Philippines Minister Proposes a Tax on SMS Messages
Published on: 8th Jan 2008
Note -- this news article is more than a year old.
The Philippines Trade Secretary, Peter Favila has proposed adding a tax on SMS text messages to help offset income losses from proposals to end the 12% sales tax on oil products. However, from the tone of the interview, it seems that part of the motivation is less fiscal and more about his "moral" views on the country's considerable SMS culture.
Favila told GMANews in an interview that imposing a tax on short messaging system (SMS) could make Filipinos shift their focus on endeavors that are more productive. "Texting is also a source of negative reason...(and) it makes people more cynical," he said in an ambush interview shortly after the weekly press conference of Executive Secretary Eduardo Ermita.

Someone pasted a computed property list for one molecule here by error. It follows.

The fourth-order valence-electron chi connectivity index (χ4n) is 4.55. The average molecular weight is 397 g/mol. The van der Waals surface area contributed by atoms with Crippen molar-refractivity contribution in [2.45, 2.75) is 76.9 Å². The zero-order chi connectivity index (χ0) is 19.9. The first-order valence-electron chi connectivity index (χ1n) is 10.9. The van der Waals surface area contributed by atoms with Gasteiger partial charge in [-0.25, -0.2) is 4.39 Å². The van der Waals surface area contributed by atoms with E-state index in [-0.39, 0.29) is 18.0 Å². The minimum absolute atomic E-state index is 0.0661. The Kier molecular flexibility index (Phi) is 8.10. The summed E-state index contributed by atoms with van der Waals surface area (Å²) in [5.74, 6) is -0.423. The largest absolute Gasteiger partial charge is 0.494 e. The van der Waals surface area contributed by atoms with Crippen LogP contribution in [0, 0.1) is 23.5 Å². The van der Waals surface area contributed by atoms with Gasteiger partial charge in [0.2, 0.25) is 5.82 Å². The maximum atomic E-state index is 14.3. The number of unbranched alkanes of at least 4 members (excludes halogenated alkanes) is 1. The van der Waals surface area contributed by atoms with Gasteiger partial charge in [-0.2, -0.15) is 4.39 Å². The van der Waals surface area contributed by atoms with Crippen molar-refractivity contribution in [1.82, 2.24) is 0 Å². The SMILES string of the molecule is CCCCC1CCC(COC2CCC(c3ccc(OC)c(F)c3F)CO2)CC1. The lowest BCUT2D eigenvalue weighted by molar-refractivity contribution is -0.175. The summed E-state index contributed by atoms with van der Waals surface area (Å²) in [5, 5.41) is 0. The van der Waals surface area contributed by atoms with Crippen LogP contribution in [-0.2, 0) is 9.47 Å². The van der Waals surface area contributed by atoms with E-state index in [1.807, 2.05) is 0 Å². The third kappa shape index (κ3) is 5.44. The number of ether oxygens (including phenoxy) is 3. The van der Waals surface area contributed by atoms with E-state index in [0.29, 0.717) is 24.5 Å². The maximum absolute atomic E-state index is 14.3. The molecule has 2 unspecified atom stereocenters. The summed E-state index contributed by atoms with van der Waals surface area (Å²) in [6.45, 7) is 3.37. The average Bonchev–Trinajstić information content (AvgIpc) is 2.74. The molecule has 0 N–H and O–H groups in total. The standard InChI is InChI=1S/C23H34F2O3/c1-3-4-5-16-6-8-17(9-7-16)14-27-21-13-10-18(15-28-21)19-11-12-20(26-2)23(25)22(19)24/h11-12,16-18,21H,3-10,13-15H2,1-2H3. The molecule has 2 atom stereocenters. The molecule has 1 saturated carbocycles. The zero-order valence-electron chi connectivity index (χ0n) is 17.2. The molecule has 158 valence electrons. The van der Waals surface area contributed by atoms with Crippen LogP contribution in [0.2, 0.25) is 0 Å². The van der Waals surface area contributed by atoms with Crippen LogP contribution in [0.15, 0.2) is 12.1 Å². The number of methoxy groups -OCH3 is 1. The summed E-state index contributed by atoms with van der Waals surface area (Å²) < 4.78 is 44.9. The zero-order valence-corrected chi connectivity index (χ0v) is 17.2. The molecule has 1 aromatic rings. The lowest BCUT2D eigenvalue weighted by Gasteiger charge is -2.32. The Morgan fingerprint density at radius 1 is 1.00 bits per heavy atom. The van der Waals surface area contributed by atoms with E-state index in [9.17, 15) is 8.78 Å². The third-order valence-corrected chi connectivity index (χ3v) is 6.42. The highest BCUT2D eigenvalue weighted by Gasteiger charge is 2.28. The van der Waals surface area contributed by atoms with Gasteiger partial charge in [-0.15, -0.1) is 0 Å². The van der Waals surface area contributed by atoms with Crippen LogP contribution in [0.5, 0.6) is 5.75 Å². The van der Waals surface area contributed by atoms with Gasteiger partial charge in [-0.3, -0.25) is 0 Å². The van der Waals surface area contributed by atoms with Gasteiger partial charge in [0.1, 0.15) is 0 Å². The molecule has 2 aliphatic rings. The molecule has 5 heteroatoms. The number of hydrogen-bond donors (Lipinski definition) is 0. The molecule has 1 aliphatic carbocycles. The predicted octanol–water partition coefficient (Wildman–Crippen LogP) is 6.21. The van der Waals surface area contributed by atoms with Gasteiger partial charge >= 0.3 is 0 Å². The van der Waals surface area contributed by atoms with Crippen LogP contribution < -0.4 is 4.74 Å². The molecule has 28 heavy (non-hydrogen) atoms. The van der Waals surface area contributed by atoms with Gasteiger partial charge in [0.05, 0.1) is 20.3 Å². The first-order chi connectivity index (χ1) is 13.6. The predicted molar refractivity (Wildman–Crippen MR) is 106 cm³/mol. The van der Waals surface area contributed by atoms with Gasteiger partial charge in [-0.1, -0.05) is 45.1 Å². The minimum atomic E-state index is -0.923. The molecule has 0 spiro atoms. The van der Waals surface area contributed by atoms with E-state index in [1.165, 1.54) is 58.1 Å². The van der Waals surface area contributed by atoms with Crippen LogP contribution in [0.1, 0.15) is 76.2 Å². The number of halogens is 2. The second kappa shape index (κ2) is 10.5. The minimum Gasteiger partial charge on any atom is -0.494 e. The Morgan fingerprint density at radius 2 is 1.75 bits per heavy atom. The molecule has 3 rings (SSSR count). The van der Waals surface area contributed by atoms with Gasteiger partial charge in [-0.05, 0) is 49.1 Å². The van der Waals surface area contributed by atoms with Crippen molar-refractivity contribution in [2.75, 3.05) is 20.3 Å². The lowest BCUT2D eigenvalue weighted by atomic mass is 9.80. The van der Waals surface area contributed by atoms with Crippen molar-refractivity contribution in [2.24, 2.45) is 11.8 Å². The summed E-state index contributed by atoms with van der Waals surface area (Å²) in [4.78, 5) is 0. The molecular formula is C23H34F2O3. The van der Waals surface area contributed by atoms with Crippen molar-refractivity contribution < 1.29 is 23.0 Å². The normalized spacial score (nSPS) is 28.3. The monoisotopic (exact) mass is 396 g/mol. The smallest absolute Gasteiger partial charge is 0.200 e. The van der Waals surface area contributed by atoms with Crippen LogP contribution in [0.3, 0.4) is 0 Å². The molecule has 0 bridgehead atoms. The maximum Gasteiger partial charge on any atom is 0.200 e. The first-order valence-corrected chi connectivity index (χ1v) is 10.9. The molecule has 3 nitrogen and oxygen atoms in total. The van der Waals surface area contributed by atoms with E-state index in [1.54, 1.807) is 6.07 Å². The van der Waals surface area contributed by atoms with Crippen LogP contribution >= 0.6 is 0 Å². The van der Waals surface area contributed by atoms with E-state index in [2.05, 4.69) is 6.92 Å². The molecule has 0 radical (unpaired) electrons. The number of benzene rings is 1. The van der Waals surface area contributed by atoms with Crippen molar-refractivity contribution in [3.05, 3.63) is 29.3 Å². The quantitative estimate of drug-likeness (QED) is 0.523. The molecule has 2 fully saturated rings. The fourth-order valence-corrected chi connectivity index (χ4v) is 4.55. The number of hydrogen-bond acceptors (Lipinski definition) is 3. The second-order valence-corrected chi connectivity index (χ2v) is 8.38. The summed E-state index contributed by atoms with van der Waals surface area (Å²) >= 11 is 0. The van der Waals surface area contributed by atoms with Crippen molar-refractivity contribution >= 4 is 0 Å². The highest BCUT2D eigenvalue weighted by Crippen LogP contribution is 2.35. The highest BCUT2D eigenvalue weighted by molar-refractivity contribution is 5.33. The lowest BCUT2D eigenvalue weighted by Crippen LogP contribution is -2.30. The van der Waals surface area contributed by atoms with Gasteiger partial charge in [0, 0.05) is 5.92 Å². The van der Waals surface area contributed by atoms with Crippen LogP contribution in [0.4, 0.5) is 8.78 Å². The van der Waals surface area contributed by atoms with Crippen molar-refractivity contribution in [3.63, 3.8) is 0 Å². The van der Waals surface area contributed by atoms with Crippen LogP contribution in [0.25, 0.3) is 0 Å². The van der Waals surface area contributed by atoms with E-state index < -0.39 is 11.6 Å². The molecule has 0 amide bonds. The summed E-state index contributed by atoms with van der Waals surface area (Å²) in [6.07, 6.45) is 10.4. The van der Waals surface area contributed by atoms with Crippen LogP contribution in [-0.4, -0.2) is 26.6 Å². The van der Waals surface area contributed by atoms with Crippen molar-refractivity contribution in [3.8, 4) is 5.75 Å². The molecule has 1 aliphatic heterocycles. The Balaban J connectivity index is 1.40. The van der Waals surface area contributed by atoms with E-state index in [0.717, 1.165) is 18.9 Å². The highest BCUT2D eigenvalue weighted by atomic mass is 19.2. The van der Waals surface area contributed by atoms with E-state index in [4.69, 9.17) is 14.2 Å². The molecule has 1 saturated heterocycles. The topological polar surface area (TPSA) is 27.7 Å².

He added that proposals to tax SMS messages had been proposed in the past and that the current Finance Secretary is expected to look favourably upon the proposal this time.
SMS has been extensively used in The Philippines as a platform to spread political messages and publicise public protests against the government. SMS messages were credited with helping to topple the government in 2001, when messages directed 700,000 demonstrators to Manila's People Power shrine to demand the removal of former President Joseph Estrada, who later stepped down in favor of his Vice President, Gloria Macapagal Arroyo.
The 2004 election also saw SMS used to try to influence votes - including one hoax message which was passed between phones claiming that President Arroyo was fleeing the country.
Peter Favila was appointed Trade and Industry Secretary by President Arroyo on 14 July 2005.
On the web: GMANews